Posted on 20 November 2012 by Bowlegs

Melodys Echo Chamber

Melody Prochet’s self-titled debut as Melody’s Echo Chamber is layered with psychedelic audiowaves and celestial vocals – it’s basically a glorious oasis of dream-soaked Pop. We caught up with the Parisian artist to find out how it all fell into place, how she hooked up with Tame Impala’s Kevin Parker, and where exactly she found those psychedelic tendencies.

Bowlegs: The album was released a few months back – what have you been doing since? Is it a whirlwind of tours and press right now or is it starting to calm a little?

Melody: We’ve been touring three weeks in the US. Also we had a few dates in Europe and a very special first headline show in London last week. Very emotional moment for us. I’ve been recording some new demos too, I just sent one to Kevin, who I worked with on this album, and he said it sounded like a song made by a 5-year-old disturbed kid. I think he meant that in a good way. Not sure what to think about it now. Ha!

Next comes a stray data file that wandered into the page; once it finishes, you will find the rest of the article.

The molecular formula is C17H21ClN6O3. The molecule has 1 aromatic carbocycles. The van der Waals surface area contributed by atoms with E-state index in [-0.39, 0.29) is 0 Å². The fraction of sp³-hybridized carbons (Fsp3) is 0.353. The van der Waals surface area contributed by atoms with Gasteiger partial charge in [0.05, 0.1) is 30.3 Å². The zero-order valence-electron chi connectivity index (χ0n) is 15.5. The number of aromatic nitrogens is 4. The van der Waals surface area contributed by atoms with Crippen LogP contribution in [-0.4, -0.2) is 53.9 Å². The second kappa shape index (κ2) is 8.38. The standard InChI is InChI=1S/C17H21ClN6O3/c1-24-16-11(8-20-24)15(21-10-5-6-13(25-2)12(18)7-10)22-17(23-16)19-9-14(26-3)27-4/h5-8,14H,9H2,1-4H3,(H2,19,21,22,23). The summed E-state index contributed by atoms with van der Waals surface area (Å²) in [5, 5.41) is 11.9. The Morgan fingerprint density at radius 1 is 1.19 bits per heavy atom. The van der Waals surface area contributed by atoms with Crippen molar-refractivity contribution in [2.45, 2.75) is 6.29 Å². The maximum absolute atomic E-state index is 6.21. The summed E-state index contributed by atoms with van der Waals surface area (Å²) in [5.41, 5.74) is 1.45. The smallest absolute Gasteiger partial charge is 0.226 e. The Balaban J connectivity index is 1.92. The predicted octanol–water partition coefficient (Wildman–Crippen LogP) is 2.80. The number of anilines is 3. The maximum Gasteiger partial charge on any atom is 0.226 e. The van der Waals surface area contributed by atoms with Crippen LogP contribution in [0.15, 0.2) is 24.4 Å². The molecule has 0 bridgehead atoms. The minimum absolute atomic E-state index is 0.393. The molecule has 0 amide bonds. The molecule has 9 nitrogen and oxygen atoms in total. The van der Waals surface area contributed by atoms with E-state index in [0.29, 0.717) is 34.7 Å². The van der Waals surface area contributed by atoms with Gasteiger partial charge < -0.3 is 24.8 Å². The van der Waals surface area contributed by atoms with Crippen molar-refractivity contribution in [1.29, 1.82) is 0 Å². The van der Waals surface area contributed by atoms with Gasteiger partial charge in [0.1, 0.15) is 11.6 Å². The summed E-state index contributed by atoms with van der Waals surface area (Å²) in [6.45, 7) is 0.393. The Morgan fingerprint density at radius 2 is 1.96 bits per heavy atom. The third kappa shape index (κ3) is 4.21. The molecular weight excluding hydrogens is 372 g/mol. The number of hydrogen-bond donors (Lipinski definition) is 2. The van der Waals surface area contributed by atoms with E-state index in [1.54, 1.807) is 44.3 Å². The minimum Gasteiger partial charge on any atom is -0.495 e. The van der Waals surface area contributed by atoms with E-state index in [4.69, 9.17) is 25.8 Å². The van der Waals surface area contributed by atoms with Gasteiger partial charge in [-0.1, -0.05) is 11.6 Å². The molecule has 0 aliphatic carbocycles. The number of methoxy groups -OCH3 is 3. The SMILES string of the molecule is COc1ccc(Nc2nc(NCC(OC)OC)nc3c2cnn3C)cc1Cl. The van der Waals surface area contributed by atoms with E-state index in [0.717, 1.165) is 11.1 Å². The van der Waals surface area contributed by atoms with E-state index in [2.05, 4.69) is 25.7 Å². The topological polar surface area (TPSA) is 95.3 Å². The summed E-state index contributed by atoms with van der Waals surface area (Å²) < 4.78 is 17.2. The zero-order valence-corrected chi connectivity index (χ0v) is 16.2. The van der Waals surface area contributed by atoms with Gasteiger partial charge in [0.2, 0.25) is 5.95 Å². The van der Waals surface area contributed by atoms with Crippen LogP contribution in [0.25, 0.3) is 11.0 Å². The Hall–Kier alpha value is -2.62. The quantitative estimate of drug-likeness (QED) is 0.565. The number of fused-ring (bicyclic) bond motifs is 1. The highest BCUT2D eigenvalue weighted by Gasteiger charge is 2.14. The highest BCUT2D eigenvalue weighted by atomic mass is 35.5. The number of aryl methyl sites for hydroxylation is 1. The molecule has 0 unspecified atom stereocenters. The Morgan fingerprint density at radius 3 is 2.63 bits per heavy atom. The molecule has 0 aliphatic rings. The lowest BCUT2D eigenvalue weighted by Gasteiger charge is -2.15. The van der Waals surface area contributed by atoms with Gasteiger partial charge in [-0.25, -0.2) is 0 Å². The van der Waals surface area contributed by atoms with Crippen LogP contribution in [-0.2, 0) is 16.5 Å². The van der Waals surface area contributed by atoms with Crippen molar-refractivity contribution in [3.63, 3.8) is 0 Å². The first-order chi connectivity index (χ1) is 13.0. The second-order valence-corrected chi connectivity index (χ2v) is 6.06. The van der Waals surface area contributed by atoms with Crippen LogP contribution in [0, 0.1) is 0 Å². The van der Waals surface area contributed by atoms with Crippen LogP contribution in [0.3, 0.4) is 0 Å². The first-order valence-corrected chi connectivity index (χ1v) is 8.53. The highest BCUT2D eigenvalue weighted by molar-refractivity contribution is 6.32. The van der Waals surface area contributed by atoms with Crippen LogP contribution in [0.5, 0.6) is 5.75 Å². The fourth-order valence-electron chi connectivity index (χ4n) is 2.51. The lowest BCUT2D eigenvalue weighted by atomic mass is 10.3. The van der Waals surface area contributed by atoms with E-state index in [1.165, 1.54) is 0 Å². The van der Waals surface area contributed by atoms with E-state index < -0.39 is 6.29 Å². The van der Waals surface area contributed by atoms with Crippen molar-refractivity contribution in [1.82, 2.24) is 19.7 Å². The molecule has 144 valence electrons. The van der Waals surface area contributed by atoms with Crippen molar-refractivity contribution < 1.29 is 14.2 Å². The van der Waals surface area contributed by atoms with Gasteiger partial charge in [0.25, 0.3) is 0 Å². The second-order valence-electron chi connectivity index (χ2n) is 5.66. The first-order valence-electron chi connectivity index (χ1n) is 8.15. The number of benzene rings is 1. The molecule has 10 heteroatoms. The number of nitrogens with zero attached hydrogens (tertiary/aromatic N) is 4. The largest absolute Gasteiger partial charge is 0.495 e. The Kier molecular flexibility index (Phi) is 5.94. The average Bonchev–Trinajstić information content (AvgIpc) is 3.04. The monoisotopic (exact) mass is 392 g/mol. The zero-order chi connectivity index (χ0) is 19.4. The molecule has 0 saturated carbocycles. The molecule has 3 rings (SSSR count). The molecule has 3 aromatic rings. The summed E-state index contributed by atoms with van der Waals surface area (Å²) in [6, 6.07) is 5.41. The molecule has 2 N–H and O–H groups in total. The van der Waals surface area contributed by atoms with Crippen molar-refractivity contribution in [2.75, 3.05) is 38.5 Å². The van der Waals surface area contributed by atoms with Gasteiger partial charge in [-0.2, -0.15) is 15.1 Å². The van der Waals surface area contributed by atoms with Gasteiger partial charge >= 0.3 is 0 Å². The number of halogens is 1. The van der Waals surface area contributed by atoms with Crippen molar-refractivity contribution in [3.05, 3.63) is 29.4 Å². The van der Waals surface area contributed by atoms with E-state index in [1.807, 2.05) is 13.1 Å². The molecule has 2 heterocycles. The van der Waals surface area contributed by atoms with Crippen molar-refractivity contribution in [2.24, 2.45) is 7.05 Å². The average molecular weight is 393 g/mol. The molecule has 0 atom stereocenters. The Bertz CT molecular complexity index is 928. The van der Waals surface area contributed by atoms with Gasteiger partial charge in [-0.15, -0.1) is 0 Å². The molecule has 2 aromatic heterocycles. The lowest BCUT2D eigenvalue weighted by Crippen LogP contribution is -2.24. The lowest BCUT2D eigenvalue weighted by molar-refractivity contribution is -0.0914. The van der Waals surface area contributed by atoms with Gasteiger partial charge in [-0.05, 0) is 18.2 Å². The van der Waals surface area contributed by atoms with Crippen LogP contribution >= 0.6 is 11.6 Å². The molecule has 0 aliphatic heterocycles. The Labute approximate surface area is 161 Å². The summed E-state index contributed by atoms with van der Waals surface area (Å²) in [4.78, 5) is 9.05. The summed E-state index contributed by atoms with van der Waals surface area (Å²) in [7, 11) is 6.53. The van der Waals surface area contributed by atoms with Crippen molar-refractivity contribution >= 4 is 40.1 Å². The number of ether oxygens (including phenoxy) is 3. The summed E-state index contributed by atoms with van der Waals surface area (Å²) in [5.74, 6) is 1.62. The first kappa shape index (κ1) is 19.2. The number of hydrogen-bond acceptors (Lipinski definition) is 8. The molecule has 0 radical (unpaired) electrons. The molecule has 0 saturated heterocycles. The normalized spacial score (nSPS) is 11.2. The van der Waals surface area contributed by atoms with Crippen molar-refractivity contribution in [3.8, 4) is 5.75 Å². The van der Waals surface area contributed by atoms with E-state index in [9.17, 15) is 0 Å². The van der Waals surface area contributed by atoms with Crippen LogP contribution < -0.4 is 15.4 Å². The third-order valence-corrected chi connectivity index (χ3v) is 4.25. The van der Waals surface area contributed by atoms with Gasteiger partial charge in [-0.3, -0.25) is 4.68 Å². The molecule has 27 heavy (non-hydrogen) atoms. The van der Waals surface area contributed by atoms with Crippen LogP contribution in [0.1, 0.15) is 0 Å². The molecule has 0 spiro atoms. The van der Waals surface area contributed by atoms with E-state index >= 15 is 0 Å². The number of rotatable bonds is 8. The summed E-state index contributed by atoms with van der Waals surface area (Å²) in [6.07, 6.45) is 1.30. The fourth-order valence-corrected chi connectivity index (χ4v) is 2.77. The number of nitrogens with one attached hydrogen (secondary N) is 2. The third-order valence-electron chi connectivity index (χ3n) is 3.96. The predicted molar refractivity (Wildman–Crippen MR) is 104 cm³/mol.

Bowlegs: How did this musical rollercoaster start? Were you noticed in Paris? Were you with a band – singing alone? Has your life been turned upside in the last 12 months or so?

Melody: I’ve been recording and collaborating since the age of 17 but I think this record is a record in which i personally blossomed and really abandoned myself and deeply explored. Maybe people naturally felt that the record has some true love to give and it’s more obvious than in my previous recordings. In the last 12 months I’ve been traveling a lot and it’s what i love doing the most. I really love movement rather than stasis.

Bowlegs: Your debut single was Crystallized – is it hard to pick a song to be your introduction to the world?

Melody: Not really in the end. It was amazing because it was my personal favorite at that time but the label picked it out without my initial input.

Bowlegs: So how does a girl from Paris end up in Perth recording with Tame Impala’s Kevin Bishop? What stage were you at with the music when you hooked up for the recording sessions?